As a result, ESG ratings are not relevant.
The VOTE ETF and shareholder activism
The VOTE ETF will try to make a difference by voting in favor of the ESG and climate change agenda, running activist campaigns, and getting other investors on board.
By getting to appoint three of their nominee directors to Exxon’s Board earlier this year, Engine No. 1 has already shown that they can bring about change at a greater scale than any activist mutual fund has.
With just over $100 million in assets, VOTE is too small by itself to make a big difference. However, they’ve successfully lobbied large investors in the past. Engine No 1 held only 0.02% of Exxon’s stock, yet they convinced fund managers with real ownership (BlackRock, Vanguard, and State Street) to vote with them.
VOTE is, therefore, a bet on whether Engine No 1 can convince BlackRock and other big asset managers to vote along with them in the future. Most large asset managers, in particular BlackRock, are actively marketing their ESG agenda. So Engine No 1 may find it easier to get their attention than ever before.
Is the VOTE ETF expensive?
No. VOTE charges only 0.05% ($5 on a $10,000 investment annually.)
You could argue that VOTE should be cheap because it tracks a large-cap stock index (without actively managing the portfolio of stocks.) A competitor ETF that tracks the same index – BNY Mellon US Large Cap Core Equity ETF (BKLC) – was one of the first “free” ETFs, charging no fees. (Free ETFs don’t make money, but their managers launch them to get investors through the door and cross-sell other funds.)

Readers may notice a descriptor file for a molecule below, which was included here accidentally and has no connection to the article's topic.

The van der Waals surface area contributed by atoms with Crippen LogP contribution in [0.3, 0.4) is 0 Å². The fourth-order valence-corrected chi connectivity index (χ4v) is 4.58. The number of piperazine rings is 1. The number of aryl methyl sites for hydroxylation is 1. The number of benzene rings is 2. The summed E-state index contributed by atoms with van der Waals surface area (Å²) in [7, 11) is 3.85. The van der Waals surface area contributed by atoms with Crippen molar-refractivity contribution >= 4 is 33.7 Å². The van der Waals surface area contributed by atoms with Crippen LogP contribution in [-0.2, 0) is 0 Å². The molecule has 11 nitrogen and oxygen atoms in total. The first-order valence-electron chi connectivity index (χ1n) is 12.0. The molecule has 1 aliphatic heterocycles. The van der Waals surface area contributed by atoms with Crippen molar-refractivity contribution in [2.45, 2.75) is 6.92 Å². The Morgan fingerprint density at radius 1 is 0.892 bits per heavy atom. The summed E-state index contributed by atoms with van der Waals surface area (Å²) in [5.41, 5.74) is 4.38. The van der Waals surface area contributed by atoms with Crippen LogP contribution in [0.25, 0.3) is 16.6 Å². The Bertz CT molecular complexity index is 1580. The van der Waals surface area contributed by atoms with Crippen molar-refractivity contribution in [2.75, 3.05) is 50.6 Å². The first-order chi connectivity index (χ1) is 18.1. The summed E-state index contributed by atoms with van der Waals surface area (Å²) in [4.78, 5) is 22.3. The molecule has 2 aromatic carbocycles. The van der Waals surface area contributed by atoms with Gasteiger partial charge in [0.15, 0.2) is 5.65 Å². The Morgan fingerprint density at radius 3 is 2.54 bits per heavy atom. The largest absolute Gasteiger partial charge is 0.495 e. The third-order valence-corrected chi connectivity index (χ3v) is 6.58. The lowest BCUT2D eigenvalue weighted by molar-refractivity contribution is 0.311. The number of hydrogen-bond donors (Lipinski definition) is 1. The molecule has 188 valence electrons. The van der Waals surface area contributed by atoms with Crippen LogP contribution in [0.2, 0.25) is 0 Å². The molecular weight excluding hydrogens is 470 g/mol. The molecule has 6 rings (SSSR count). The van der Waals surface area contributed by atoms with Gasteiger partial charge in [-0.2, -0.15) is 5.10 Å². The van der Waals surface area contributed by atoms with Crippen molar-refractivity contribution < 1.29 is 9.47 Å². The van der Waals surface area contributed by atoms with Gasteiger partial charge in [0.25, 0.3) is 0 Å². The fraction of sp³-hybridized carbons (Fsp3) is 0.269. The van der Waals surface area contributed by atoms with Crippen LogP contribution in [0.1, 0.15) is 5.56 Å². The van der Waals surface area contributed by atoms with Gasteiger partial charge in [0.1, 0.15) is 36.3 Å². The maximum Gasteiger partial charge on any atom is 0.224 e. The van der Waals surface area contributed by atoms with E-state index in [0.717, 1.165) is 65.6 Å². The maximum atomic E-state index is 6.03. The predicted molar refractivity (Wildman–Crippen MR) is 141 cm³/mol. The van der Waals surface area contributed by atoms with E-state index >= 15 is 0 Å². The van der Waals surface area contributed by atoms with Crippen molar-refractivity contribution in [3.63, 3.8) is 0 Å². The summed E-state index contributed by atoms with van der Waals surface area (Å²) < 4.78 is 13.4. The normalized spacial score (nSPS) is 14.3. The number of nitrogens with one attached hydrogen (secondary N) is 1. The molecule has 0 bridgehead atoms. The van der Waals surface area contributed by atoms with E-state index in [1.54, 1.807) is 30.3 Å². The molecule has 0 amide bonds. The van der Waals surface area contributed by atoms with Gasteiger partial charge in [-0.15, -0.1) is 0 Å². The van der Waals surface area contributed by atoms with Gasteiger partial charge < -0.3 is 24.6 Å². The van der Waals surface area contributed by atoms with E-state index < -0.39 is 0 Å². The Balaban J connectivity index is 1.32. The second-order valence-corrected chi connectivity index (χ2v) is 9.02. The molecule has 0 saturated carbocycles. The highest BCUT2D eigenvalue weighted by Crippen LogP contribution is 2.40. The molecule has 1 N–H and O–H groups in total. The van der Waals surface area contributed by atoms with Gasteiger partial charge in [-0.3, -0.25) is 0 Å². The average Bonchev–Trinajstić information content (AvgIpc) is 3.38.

However, BKLC is not an activist ETF and does not have any ESG agenda. We think that a 0.05% fee is justified because waging activist campaigns can be expensive. For example, Engine No 1 spent $12.5 million on their activist campaign against Exxon.
VOTE is much cheaper than any sustainable mutual fund that engages with management teams. Most mutual funds are actively managed but charge much higher fees than passive ETFs (1% is normal). ESG mutual fund managers, such as Parnassus, argue that higher fees are justified because they try to bring about change. For instance, Parnassus has participated in a campaign to get snack giant Mondelez to switch to sustainable packaging.
However, now we have VOTE ETF, whose manager will push for change at large corporates, and mutual fund fees look less appealing than before.
Overall, a 0.05% expense ratio is great for an activist ETF.
How will the VOTE ETF perform?
It has yet to be proven that VOTE can generate better returns than the market. In fact, it’s unlikely because VOTE ETF is a representation of the U.S. equity market. If VOTE’s activist campaigns are successful, other large-cap ETFs will also benefit.
You can technically replicate VOTE’s returns by buying the BNY Mellon US Large Cap Core Equity ETF (BKLC), which tracks the same index and will therefore also benefit from VOTE’s activism. BKLC is free, but we think that paying 0.05% ($5 a year for a $10,000 investment) is a very low price for supporting a good cause.
- VOTE ETF is a great choice if you want to help make a positive impact at large U.S. companies
- VOTE ETF is by far the cheapest ESG fund (and much, much cheaper than ESG mutual funds)
- It’s a great diversified ETF to own (you are investing in large-cap U.S. stocks). By owning VOTE, you are supporting ESG and climate causes while owning the market and paying very little. So it’s a win-win proposition for an ESG-minded investor
- However, VOTE is not a good choice if you are determined not to invest in fossil fuels. The ETF will own fossil fuel companies to help make an impact through its ownership. VOTE is also not a great choice if you like to invest in renewable energy stocks
🔔 Curious about other ESG ETFs? Learn more here.